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Functional Mapping of N-terminal Residues in the Yeast Proteome Uncovers Novel Determinants for Mitochondrial Protein Import

Salomé Nashed, Houssam El Barbry, Médine Benchouaia, Angélie Dijoux-Maréchal, Thierry Delaveau, Nadia Ruiz-Gutierrez, Lucie Gaulier, Déborah Tribouillard-Tanvier, Guillaume Chevreux, Stéphane Le Crom, Benoit Palancade, Frédéric Devaux, Elodie Laine, Mathilde Garcia

Abstract

N-terminal ends of polypeptides are critical for the selective co-translational recruitment of N-terminal modification enzymes. However, it is unknown whether specific N-terminal signatures differentially regulate protein fate according to their cellular functions. In this work, we developed an in-silico approach to detect functional preferences in cellular N-terminomes, and identified in S. cerevisiae more than 200 Gene Ontology terms with specific N-terminal signatures. In particular, we discovered that Mitochondrial Targeting Sequences (MTS) show a strong and specific over-representation at position 2 of hydrophobic residues known to define potential substrates of the N-terminal acetyltransferase NatC. We validated mitochondrial precursors as co-translational targets of NatC by selective purification of translating ribosomes, and found that their N-terminal signature is conserved in Saccharomycotina yeasts. 

Introduction

As soon as they emerge from the ribosomal tunnel, the protein nascent chains recruit factors that will play key roles in their life cycle [15]. Such recruitment is dependent on the nature of the protein N-terminal amino acid residues. In particular, the specific recognition and co-translational action of several N-terminal modification enzymes is determined by the type of the amino acid residue directly following the initiator methionine, namely the residue at position 2.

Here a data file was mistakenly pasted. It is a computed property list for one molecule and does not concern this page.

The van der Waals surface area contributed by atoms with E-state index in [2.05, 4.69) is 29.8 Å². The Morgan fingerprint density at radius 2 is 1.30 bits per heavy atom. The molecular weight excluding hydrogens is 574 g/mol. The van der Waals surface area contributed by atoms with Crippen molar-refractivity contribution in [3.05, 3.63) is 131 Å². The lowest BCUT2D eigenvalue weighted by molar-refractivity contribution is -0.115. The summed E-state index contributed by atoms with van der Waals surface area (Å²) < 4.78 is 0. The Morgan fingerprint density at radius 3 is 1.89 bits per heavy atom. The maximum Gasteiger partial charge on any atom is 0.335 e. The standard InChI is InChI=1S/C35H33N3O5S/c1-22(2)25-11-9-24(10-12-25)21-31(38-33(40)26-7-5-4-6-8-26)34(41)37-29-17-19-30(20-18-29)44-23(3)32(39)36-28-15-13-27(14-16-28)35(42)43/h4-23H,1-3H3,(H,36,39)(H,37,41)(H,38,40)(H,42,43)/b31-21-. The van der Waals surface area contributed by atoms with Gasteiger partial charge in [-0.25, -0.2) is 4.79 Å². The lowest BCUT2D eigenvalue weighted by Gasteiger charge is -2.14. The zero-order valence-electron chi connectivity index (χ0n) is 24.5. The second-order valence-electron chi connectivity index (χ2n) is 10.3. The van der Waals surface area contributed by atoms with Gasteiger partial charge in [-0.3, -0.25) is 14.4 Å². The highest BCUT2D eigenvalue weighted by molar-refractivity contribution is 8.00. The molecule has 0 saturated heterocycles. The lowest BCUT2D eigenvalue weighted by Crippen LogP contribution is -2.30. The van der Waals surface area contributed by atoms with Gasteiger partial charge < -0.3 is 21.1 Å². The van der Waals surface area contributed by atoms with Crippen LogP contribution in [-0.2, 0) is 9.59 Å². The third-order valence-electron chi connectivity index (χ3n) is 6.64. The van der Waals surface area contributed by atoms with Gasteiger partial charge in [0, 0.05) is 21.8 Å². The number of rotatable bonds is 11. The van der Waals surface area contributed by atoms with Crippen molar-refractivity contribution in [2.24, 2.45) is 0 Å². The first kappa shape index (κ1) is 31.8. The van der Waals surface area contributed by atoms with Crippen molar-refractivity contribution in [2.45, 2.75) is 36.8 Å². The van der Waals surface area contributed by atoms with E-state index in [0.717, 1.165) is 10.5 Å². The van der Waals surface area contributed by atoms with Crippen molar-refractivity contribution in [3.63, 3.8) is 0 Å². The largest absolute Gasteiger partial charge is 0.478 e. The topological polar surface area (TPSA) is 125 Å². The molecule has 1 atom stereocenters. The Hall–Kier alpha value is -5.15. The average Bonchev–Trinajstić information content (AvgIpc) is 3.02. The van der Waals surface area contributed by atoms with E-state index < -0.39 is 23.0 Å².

Materials and method

S. cerevisiae strains, plasmids, and growth conditions

All Saccharomyces cerevisiae strains used in this study are described in Supplementary Methods (Table A in S1 Supplementary Methods). The plasmids used for yeast transformation are also described in the Supplementary Methods (Table B in S1 Supplementary Methods) as well as the oligonucleotides used for the diverse genetic constructs (Table C and D in S1 Supplementary Methods).

Results

Detection of functional biases in amino acid usage at position 2 in S. cerevisiae proteome

The amino acid usage at position 2 of S. cerevisiae proteins (Fig 1A) is clearly different from the average amino acid distribution in its proteome. Strikingly, we observed a serine at this position in nearly 25% of the yeast proteins. This overrepresentation is both highly significant (HGT score equal to 268 corresponding to a p-value after hypergeometric test equal to 10−268, see Methods for a definition of HGT score) and specific to position 2 (aspecificity score of 0%, see Methods). By contrast, several amino acids are underrepresented (HGT score <-3 and aspecificity score <5%), including the hydrophobic residues leucine, isoleucine, and tyrosine as well as charged or polar residues such as arginine, glutamate and glutamine. Such asymmetric distribution, with the over-representation of serine, is conserved in budding yeasts (S1A Fig), as indicated by proteome analysis of 17 yeasts spanning nearly 400 million years of evolution of the Saccharomycotina lineage [26,27].